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FAA tells officials to get moving

Laura Sturza

Federal Aviation Administration Administrator Marion Blakey wants to

end 20 years of wrangling over a new Burbank-Glendale-Pasadena

Airport terminal, but won’t offer a noise curfew in exchange for a


new facility, as some local officials had hoped.

At a meeting Wednesday in Washington, D.C., with local

representatives, Blakey asked them to make a decision in 60 days:

Either replace the outdated terminal, or return $42 million in FAA


grants used to pay for the $86-million former Lockheed B-6 property

that the airport bought for a new facility.

“I think she wants us to get with it, get it done and get it over

with,” Glendale Councilman Bob Yousefian said.

Others attending the meeting included council members and airport

commissioners from the cities that govern the airport, as well as

Reps. Howard Berman (D-Mission Hills), Adam Schiff (D-Burbank), Brad

Sherman (D-Burbank) and Henry Waxman (D-Los Angeles).


Roadblocks to a new terminal primarily center on local demands to

control noise by restricting growth, and Burbank’s goal of tying a

new terminal to a mandatory overnight curfew -- which can be granted

only by the FAA.

“There is no linkage between a curfew and a new terminal,” said

Charlie Lombardo, a Burbank Airport Authority commissioner, in

explaining Blakey’s position. “You wouldn’t want to hitch your wagon

to that anymore.”


But while Blakey cannot legally tie the two together -- federal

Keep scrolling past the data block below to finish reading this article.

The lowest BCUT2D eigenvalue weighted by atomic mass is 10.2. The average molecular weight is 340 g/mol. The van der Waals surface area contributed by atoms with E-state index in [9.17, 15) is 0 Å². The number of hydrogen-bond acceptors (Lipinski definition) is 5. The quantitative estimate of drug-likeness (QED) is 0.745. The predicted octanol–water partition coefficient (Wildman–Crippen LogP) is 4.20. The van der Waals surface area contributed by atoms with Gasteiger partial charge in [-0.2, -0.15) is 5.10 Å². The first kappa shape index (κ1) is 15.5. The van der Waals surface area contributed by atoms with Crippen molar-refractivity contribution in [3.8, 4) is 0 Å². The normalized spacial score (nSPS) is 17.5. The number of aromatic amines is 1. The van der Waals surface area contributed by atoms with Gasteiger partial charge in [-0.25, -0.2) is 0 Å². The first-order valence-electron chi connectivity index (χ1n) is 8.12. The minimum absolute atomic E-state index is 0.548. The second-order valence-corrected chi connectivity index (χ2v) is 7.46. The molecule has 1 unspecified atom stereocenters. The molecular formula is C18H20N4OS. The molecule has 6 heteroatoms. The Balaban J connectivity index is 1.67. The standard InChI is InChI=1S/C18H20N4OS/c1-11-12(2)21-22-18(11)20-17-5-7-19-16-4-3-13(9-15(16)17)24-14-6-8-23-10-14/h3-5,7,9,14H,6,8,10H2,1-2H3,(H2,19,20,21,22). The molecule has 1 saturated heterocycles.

law prohibits the agency from bartering a curfew for a new terminal

-- it does not mean that both will not be approved.

“As a practical matter, the two are linked,” Schiff said.

The airport is conducting a noise analysis that is the first step

to gaining the agency’s approval for a curfew. It is expected to be

complete next year.

Striking a deal on a new terminal would require agreement by the

airport and the city of Burbank, as well as a vote of approval by

Burbank residents. Burbank City Council members Stacey Murphy and

Dave Golonski, who attended the meeting, declined to comment about

how the city will proceed with plans for the airport until they

consult with fellow council members at their meeting Tuesday.

The airport previously said a new terminal was needed to meet

federal guidelines for a 750-foot distance from terminal to runway.

Burbank’s terminal is 300 feet from the closest runway, but the FAA

said it is safe as is, though it could be safer with a relocated


Blakey was “extremely reluctant to assign a top-level person” to

work with local representatives in meeting the agency’s guidelines

for a new terminal, Golonski said.

“I’m disappointed ... it was pretty much rejected out of hand,”

Golonski said.

But Schiff said he plans to return to Blakey with a specific set

of proposals and another request for the administrator to assign an

FAA liaison to work with local officials.